Could you profit from Obama and Geithner's toxic assets plan?
This week the United States Treasury announced the Legacy Loans Program. The program is meant to be a partnership between the government and private investors to clear "toxic" assets off the books of banks. Some large financial firms have expressed that they may set up mutual funds to buy these assets. Could you possibly profit by buying these funds as an individual investor?
First of all, lets explain how this plan from the Treasury works. First, banks pick out the loans and mortgage backed securities they want to sell. Then private investors would bid for these assets through the program, and the highest bid wins. Presumably these investors should have done their research and evaluated how much they are willing to pay for the assets. Next, the FDIC will finance a significant part of the purchase at a subsidized rate for the investor. The Treasury will kick in another portion of the purchase price, and the investor puts in cash equivalent to the amount the Treasury puts in. The amount the FDIC finances is at most six times of what the investor contributes.
Here is an example with actual numbers from the Treasury press release:
Sample Investment Under the Legacy Loans Program
- Step 1: If a bank has a pool of residential mortgages with $100 face value that it is seeking to divest, the bank would approach the FDIC.
- Step 2: The FDIC would determine, according to the above process, that they would be willing to leverage the pool at a 6-to-1 debt-to-equity ratio.
- Step 3: The pool would then be auctioned by the FDIC, with several private sector bidders submitting bids. The highest bid from the private sector . in this example, $84 . would be the winner and would form a Public-Private Investment Fund to purchase the pool of mortgages.
- Step 4: Of this $84 purchase price, the FDIC would provide guarantees for $72 of financing, leaving $12 of equity.
- Step 5: The Treasury would then provide 50% of the equity funding required on a side-by-side basis with the investor. In this example, Treasury would invest approximately $6, with the private investor contributing $6.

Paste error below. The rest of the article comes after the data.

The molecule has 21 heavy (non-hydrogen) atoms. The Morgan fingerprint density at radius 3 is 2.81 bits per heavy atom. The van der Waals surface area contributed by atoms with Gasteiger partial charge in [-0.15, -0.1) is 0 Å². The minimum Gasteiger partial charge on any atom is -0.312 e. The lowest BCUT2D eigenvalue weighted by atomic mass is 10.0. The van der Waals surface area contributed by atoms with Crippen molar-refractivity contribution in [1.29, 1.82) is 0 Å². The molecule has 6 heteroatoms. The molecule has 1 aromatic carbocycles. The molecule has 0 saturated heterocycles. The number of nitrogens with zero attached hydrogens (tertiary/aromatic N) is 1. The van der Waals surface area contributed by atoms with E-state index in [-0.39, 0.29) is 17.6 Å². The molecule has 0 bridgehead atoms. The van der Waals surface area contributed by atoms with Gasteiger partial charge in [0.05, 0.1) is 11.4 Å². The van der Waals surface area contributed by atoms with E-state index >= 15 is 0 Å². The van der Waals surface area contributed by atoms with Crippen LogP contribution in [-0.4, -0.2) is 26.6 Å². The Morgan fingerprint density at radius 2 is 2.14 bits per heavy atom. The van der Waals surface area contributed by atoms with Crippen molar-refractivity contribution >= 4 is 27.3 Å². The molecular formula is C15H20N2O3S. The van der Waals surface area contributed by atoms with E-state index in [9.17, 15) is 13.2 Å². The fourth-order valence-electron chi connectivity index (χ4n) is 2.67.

- Step 6: The private investor would then manage the servicing of the asset pool and the timing of its disposition on an ongoing basis . using asset managers approved and subject to oversight by the FDIC.
Why is this attractive to investors? First of all, it is possible that they will be getting a significant discount on performing loans and securities through the bidding process. Also, the investors are putting up a much smaller stake than the government so the leverage gives them bigger returns. Lets revisit the sample investment. Suppose the $84 investment ends up being worth $90, then the net profit is $6. Of this $6, the investor gets $3, and the Treasury gets $3 because they put up the same amount of equity in their 50/50 partnership. The FDIC gets its $72 loan paid back. This means that the investor gets a 50% return on their principal of $6 while the government technically gets a 3.8% return on its principal of $78. The goverment will also get some fees and loan interest paid by the investor related to the FDIC loan, but for the government to get a 50% return these fees and interests would have to add up to $36, and that is very unlikely.
So what happens if the assets are actually worthless? The loan the FDIC makes to the investor is a non-recourse loan, which means that the investor could walk away and the most he or she would lose is $6 plus any fees and interest paid in case the $84 investment is worth nothing. On the other hand, the government or taxpayers stand to lose a combined $78. So basically, most of the downside of the investment will be shouldered by the American taxpapyers.
It should be interesting to see how this plan turns out. Personally, I believe that some investors with deep pockets could potentially profit handsomely from this plan if they manage to somehow bid intelligently on the assets they buy. Currently at least three mutual fund companies are considering starting mutual funds to buy these toxic assets, and these funds will allow smalltime individual investors to get in on the action. However, these assets are still extremely risky because noone seems to know what they are actually worth so they are truly a gamble. I definitely would not bet my retirement on these funds, but considering that I already pay tens of thousands of dollars in taxes to support the program, perhaps it is not a bad idea to invest on the side that may give a positive return.
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